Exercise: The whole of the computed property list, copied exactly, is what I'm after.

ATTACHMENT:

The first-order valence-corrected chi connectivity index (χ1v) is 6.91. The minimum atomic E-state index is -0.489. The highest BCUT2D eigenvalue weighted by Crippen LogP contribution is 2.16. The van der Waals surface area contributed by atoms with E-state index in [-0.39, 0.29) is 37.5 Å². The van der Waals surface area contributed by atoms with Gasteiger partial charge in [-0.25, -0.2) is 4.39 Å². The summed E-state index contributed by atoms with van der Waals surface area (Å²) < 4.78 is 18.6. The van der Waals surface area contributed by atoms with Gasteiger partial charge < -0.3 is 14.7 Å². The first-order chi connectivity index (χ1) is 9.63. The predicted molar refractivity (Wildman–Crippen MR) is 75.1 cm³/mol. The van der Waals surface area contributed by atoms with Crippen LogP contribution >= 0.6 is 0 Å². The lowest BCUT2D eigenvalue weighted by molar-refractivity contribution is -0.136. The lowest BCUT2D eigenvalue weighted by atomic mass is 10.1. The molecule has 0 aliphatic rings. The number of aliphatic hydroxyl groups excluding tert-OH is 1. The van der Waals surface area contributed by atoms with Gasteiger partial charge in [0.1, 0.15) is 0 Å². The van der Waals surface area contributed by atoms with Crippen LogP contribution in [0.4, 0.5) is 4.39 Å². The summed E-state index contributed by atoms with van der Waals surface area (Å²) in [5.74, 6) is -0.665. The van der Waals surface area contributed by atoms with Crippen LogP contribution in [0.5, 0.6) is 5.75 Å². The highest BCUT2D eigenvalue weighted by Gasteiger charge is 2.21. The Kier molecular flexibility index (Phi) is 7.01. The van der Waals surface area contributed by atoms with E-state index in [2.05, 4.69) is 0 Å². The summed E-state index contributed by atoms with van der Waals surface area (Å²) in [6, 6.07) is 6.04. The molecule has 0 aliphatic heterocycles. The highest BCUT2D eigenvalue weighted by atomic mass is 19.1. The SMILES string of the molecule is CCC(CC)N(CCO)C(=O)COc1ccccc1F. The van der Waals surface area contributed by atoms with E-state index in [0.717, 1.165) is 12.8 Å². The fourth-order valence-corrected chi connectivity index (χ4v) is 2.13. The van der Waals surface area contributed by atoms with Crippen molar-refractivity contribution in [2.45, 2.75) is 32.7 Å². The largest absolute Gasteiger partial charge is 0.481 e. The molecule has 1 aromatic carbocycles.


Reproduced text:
The first-order valence-corrected chi connectivity index (χ1v) is 6.91. The minimum atomic E-state index is -0.489. The highest BCUT2D eigenvalue weighted by Crippen LogP contribution is 2.16. The van der Waals surface area contributed by atoms with E-state index in [-0.39, 0.29) is 37.5 Å². The van der Waals surface area contributed by atoms with Gasteiger partial charge in [-0.25, -0.2) is 4.39 Å². The summed E-state index contributed by atoms with van der Waals surface area (Å²) < 4.78 is 18.6. The van der Waals surface area contributed by atoms with Gasteiger partial charge < -0.3 is 14.7 Å². The first-order chi connectivity index (χ1) is 9.63. The predicted molar refractivity (Wildman–Crippen MR) is 75.1 cm³/mol. The van der Waals surface area contributed by atoms with Crippen LogP contribution >= 0.6 is 0 Å². The lowest BCUT2D eigenvalue weighted by molar-refractivity contribution is -0.136. The lowest BCUT2D eigenvalue weighted by atomic mass is 10.1. The molecule has 0 aliphatic rings. The number of aliphatic hydroxyl groups excluding tert-OH is 1. The van der Waals surface area contributed by atoms with Gasteiger partial charge in [0.1, 0.15) is 0 Å². The van der Waals surface area contributed by atoms with Crippen LogP contribution in [0.4, 0.5) is 4.39 Å². The summed E-state index contributed by atoms with van der Waals surface area (Å²) in [5.74, 6) is -0.665. The van der Waals surface area contributed by atoms with Crippen LogP contribution in [0.5, 0.6) is 5.75 Å². The highest BCUT2D eigenvalue weighted by Gasteiger charge is 2.21. The Kier molecular flexibility index (Phi) is 7.01. The van der Waals surface area contributed by atoms with E-state index in [2.05, 4.69) is 0 Å². The summed E-state index contributed by atoms with van der Waals surface area (Å²) in [6, 6.07) is 6.04. The molecule has 0 aliphatic heterocycles. The highest BCUT2D eigenvalue weighted by atomic mass is 19.1. The SMILES string of the molecule is CCC(CC)N(CCO)C(=O)COc1ccccc1F. The van der Waals surface area contributed by atoms with E-state index in [0.717, 1.165) is 12.8 Å². The fourth-order valence-corrected chi connectivity index (χ4v) is 2.13. The van der Waals surface area contributed by atoms with Crippen molar-refractivity contribution in [2.45, 2.75) is 32.7 Å². The largest absolute Gasteiger partial charge is 0.481 e. The molecule has 1 aromatic carbocycles.